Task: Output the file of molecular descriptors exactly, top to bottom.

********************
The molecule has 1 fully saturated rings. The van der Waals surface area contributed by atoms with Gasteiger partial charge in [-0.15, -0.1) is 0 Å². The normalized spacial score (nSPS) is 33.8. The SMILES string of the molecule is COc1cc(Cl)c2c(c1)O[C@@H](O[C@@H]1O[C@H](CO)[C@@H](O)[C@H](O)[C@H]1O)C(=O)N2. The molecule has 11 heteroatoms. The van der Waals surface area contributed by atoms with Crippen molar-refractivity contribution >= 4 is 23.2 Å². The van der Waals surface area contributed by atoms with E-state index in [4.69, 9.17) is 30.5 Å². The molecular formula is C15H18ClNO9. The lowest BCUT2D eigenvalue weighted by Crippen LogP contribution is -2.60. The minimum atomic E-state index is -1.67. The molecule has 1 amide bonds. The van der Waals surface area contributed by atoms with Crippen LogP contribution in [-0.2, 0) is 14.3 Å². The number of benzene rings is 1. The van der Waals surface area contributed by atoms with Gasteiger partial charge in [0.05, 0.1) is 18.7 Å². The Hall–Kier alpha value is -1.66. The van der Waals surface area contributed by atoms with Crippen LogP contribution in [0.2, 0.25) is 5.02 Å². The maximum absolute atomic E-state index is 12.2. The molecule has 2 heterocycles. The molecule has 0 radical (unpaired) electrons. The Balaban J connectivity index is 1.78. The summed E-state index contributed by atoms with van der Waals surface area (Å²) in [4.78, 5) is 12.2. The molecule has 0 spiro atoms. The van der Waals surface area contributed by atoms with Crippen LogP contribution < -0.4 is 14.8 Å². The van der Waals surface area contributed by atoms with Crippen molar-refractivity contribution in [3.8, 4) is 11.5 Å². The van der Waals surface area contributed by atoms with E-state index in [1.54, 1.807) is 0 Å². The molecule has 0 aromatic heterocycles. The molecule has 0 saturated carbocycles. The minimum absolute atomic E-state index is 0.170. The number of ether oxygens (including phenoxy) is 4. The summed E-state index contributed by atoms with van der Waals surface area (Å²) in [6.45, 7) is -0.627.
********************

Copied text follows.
The molecule has 1 fully saturated rings. The van der Waals surface area contributed by atoms with Gasteiger partial charge in [-0.15, -0.1) is 0 Å². The normalized spacial score (nSPS) is 33.8. The SMILES string of the molecule is COc1cc(Cl)c2c(c1)O[C@@H](O[C@@H]1O[C@H](CO)[C@@H](O)[C@H](O)[C@H]1O)C(=O)N2. The molecule has 11 heteroatoms. The van der Waals surface area contributed by atoms with Crippen molar-refractivity contribution >= 4 is 23.2 Å². The van der Waals surface area contributed by atoms with E-state index in [4.69, 9.17) is 30.5 Å². The molecular formula is C15H18ClNO9. The lowest BCUT2D eigenvalue weighted by Crippen LogP contribution is -2.60. The minimum atomic E-state index is -1.67. The molecule has 1 amide bonds. The van der Waals surface area contributed by atoms with Crippen LogP contribution in [-0.2, 0) is 14.3 Å². The number of benzene rings is 1. The van der Waals surface area contributed by atoms with Gasteiger partial charge in [0.05, 0.1) is 18.7 Å². The Hall–Kier alpha value is -1.66. The van der Waals surface area contributed by atoms with Crippen LogP contribution in [0.2, 0.25) is 5.02 Å². The maximum absolute atomic E-state index is 12.2. The molecule has 2 heterocycles. The molecule has 0 radical (unpaired) electrons. The Balaban J connectivity index is 1.78. The summed E-state index contributed by atoms with van der Waals surface area (Å²) in [4.78, 5) is 12.2. The molecule has 0 spiro atoms. The van der Waals surface area contributed by atoms with Crippen LogP contribution < -0.4 is 14.8 Å². The van der Waals surface area contributed by atoms with Crippen molar-refractivity contribution in [3.8, 4) is 11.5 Å². The van der Waals surface area contributed by atoms with E-state index in [1.54, 1.807) is 0 Å². The molecule has 0 aromatic heterocycles. The molecule has 0 saturated carbocycles. The minimum absolute atomic E-state index is 0.170. The number of ether oxygens (including phenoxy) is 4. The summed E-state index contributed by atoms with van der Waals surface area (Å²) in [6.45, 7) is -0.627.